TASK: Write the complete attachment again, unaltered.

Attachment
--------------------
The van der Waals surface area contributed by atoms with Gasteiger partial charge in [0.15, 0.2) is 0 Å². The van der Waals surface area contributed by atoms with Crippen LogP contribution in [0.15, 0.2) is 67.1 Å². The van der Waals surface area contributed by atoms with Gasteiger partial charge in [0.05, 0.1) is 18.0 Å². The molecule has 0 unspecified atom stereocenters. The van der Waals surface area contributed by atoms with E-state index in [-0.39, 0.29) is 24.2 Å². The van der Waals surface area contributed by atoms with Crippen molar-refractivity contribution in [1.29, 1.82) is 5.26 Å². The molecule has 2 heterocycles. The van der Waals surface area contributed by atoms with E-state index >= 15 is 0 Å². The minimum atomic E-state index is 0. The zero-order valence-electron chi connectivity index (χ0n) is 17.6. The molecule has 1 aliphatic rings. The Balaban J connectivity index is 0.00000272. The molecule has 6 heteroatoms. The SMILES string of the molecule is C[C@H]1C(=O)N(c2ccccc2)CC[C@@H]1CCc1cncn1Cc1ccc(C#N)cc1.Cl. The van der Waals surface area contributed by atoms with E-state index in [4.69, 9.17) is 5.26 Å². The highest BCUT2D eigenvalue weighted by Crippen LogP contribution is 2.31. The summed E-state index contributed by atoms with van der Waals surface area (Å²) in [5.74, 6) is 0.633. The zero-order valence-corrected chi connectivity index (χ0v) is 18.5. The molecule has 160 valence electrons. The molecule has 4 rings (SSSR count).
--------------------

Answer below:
The van der Waals surface area contributed by atoms with Gasteiger partial charge in [0.15, 0.2) is 0 Å². The van der Waals surface area contributed by atoms with Crippen LogP contribution in [0.15, 0.2) is 67.1 Å². The van der Waals surface area contributed by atoms with Gasteiger partial charge in [0.05, 0.1) is 18.0 Å². The molecule has 0 unspecified atom stereocenters. The van der Waals surface area contributed by atoms with E-state index in [-0.39, 0.29) is 24.2 Å². The van der Waals surface area contributed by atoms with Crippen molar-refractivity contribution in [1.29, 1.82) is 5.26 Å². The molecule has 2 heterocycles. The van der Waals surface area contributed by atoms with E-state index >= 15 is 0 Å². The minimum atomic E-state index is 0. The zero-order valence-electron chi connectivity index (χ0n) is 17.6. The molecule has 1 aliphatic rings. The Balaban J connectivity index is 0.00000272. The molecule has 6 heteroatoms. The SMILES string of the molecule is C[C@H]1C(=O)N(c2ccccc2)CC[C@@H]1CCc1cncn1Cc1ccc(C#N)cc1.Cl. The van der Waals surface area contributed by atoms with E-state index in [4.69, 9.17) is 5.26 Å². The highest BCUT2D eigenvalue weighted by Crippen LogP contribution is 2.31. The summed E-state index contributed by atoms with van der Waals surface area (Å²) in [5.74, 6) is 0.633. The zero-order valence-corrected chi connectivity index (χ0v) is 18.5. The molecule has 160 valence electrons. The molecule has 4 rings (SSSR count).